The Sector Where the Energy Is
You're nobody in Washington these days unless you're part of a coalition that's lobbying on energy prices.
The airlines and the gas station owners each have coalitions. Both are designed to stop "speculators" from driving up the cost of oil.
The "speculators" -- meaning banks and other financial interests -- yesterday bolstered their own coalition to push back. They decided to mount a PR counterattack, with ads and a Web site. The group is so new, however, that it doesn't even have a name. (Any good suggestions? Send them my way.)
Then there are the anti-drillers, such as the Sierra Club and Environment America, which have a loose coalition called the National Outer Continental Shelf Coalition. "It's not our best title," admitted Athan Manuel of the Sierra Club, "but it's been effective."
Feeling left out? Want to climb aboard? Not to worry. Just about everyone else in town -- at least on the corporate side -- will soon have the chance to join a coalition and feel part of the action.
In a letter sent last week to business associations, some of the biggest names in the corporate world said they are putting together something called the Coalition for Affordable American Energy.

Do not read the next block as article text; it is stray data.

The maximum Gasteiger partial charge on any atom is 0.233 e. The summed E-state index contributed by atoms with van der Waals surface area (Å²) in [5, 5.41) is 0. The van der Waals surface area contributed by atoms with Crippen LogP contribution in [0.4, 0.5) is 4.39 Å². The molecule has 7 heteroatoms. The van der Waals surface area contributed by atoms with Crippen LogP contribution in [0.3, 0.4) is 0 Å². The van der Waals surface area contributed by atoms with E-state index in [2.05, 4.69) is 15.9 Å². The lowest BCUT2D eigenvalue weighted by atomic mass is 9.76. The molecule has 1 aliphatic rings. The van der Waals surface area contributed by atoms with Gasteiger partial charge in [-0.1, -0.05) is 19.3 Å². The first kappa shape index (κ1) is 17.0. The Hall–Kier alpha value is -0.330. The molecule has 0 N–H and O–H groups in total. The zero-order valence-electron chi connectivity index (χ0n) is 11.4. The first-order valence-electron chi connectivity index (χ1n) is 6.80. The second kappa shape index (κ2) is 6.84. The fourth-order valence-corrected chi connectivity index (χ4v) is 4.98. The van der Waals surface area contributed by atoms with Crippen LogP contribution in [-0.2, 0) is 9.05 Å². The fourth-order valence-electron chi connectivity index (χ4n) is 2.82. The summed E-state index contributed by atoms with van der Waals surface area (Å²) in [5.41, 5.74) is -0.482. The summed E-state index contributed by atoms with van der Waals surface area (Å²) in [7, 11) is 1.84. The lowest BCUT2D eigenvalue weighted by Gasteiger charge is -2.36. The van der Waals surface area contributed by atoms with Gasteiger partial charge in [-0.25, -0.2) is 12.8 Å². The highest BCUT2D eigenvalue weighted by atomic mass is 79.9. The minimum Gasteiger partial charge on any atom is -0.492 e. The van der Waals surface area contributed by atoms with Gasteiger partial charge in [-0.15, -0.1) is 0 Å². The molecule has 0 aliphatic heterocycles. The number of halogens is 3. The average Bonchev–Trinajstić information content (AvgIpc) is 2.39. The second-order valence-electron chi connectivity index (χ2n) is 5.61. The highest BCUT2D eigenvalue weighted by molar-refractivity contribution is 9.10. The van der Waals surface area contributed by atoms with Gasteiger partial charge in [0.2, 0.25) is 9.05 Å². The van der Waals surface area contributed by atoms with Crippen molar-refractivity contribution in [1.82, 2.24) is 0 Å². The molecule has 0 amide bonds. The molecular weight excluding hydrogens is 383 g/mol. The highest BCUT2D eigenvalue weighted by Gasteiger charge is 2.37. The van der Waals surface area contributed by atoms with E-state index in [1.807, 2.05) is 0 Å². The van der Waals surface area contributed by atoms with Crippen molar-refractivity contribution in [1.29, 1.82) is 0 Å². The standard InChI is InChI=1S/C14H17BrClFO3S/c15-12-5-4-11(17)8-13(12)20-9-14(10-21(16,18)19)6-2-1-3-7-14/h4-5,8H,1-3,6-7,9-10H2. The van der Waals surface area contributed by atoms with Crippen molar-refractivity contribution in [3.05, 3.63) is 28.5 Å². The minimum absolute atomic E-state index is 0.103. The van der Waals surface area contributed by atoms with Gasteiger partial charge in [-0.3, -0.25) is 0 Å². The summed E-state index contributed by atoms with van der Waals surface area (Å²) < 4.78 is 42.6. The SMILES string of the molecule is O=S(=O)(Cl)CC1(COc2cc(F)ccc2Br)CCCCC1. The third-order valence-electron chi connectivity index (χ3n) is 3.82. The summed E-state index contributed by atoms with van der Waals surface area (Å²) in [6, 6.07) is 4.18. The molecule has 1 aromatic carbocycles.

The group is billed as a federation of energy users -- and who doesn't fit that description? The group "will add a voice not heard in any concerted way before in the energy debate -- that of the thousands of businesses, large and small, which depend upon affordable energy supplies to operate," according to the letter.
The group's goal: to bring down the price of energy in any way possible.
"The coalition will support initiatives which encourage conservation and the development of renewable and alternative energy sources," the letter states. But it adds: "Our focus will be on increasing domestic oil and gas production since alternative sources will not be able to meet U.S. demand for the next 25 years or more."
Backers of the group represent a broad swath of American business. They include the Business Roundtable, the National Association of Manufacturers, the U.S. Chamber of Commerce and the National Federation of Independent Business, which is the primary small-business lobby.
The organization will not be pressing for minute, specific changes in law. Rather, it will seek action that can save businesses money on the energy front in any way.
"It is not our intention to enter the debate on specific policies at the 'micro' level in great detail," the letter states. "Instead, CAAE will focus on bringing the collective weight of business users to bear until such time as a national domestic energy policy is adopted which will accomplish our goal."